The baguette is one of the enduring symbols of French colonialism. It’s given a Southeast Asian twist by stuffing it with pâté, mayonnaise, pickled carrots and daikon, jalapeños and gobs of cold cuts. But the bánh mì is basically a blank slate to which cooks can add whatever they desire.
Banh Mi in Vietnam
Today, Vietnam’s astoundingly delicious banh mi sandwich is for lunch. But since I’ve already sung its praises, I thought I’d put the old adage “a picture is worth a thousand sandwiches” to good use. I’m on Flickr’s side — how do you not photograph a sandwich this beautiful even if you’re not of the much-scorned “foodie blogger” persuasion? These are some sexy baguettes, according to the most reliable authority we know: Jon Chonko, the Scanwichman, who scans them on a fairly regular basis.
What can be served with?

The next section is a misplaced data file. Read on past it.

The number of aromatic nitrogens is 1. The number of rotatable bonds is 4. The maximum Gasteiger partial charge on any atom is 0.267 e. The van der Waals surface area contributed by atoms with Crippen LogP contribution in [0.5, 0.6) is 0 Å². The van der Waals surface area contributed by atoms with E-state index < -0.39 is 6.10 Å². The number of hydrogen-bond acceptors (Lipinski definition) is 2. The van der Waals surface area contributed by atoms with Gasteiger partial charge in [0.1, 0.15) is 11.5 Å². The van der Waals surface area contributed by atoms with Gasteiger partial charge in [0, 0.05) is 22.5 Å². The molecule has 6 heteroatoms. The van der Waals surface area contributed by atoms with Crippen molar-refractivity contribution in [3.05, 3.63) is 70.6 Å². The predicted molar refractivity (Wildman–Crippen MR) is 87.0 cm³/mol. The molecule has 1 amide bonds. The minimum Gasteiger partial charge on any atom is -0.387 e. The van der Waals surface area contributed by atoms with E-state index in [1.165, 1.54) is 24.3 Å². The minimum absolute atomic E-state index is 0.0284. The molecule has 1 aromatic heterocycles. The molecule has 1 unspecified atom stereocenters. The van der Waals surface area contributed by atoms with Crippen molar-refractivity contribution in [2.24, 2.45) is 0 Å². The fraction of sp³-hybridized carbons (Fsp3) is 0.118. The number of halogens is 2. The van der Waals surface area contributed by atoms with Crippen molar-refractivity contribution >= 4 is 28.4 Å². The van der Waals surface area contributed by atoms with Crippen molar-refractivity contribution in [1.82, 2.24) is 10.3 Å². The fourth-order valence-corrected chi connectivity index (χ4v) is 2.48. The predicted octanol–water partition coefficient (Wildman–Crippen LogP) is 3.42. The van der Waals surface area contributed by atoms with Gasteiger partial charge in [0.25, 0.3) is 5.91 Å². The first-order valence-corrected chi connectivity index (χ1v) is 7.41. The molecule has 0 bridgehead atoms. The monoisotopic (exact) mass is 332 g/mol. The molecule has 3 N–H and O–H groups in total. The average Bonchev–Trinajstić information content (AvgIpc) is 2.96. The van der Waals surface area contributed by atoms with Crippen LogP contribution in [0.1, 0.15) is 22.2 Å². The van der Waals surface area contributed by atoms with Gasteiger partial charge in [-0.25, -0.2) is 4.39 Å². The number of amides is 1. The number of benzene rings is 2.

Pork on bread is a thing, this we have established. Pâté on its own is pretty hot, but on a sandwich? Stellar. Pickled vegetables, be they cucumbers, kimchi, peppers or, in the case of the banh mi, carrots and daikon, can make or break your lunchtime. And not to bring up the whole French Indochina thing in a silver lining fashion, but …thanks for the baguettes. With help from my dear friend Hathanh, I’ve even coined a term just for this gallery: banhthanh, or “beautiful bread.” Apparently it doesn’t quite translate, as it can also mean “blue cake.” Still, when was the last time you made up a vaguely understandable Vietnamese food porn phrase?